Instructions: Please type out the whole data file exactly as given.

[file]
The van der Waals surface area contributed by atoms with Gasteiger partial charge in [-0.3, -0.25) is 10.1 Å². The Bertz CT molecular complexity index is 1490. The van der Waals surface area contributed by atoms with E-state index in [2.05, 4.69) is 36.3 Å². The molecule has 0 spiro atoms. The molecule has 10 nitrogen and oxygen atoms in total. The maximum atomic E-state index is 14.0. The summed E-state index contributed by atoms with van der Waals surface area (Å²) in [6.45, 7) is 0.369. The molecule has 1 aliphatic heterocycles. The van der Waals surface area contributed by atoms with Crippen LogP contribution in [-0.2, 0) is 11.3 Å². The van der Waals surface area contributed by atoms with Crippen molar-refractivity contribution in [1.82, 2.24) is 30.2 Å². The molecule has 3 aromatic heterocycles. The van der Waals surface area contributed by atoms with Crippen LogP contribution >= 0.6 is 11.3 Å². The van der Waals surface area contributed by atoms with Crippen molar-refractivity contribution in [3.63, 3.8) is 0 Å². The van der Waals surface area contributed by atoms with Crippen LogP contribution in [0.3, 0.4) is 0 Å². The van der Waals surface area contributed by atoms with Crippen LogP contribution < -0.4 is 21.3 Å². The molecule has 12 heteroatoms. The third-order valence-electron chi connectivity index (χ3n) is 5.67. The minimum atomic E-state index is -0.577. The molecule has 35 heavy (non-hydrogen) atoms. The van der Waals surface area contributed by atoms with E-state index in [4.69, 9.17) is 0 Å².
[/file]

The van der Waals surface area contributed by atoms with Gasteiger partial charge in [-0.3, -0.25) is 10.1 Å². The Bertz CT molecular complexity index is 1490. The van der Waals surface area contributed by atoms with E-state index in [2.05, 4.69) is 36.3 Å². The molecule has 0 spiro atoms. The molecule has 10 nitrogen and oxygen atoms in total. The maximum atomic E-state index is 14.0. The summed E-state index contributed by atoms with van der Waals surface area (Å²) in [6.45, 7) is 0.369. The molecule has 1 aliphatic heterocycles. The van der Waals surface area contributed by atoms with Crippen LogP contribution in [-0.2, 0) is 11.3 Å². The van der Waals surface area contributed by atoms with Crippen molar-refractivity contribution in [1.82, 2.24) is 30.2 Å². The molecule has 3 aromatic heterocycles. The van der Waals surface area contributed by atoms with Crippen LogP contribution >= 0.6 is 11.3 Å². The van der Waals surface area contributed by atoms with Crippen molar-refractivity contribution in [3.63, 3.8) is 0 Å². The van der Waals surface area contributed by atoms with Crippen LogP contribution in [0.3, 0.4) is 0 Å². The van der Waals surface area contributed by atoms with Crippen LogP contribution < -0.4 is 21.3 Å². The molecule has 12 heteroatoms. The third-order valence-electron chi connectivity index (χ3n) is 5.67. The minimum atomic E-state index is -0.577. The molecule has 35 heavy (non-hydrogen) atoms. The van der Waals surface area contributed by atoms with E-state index in [4.69, 9.17) is 0 Å².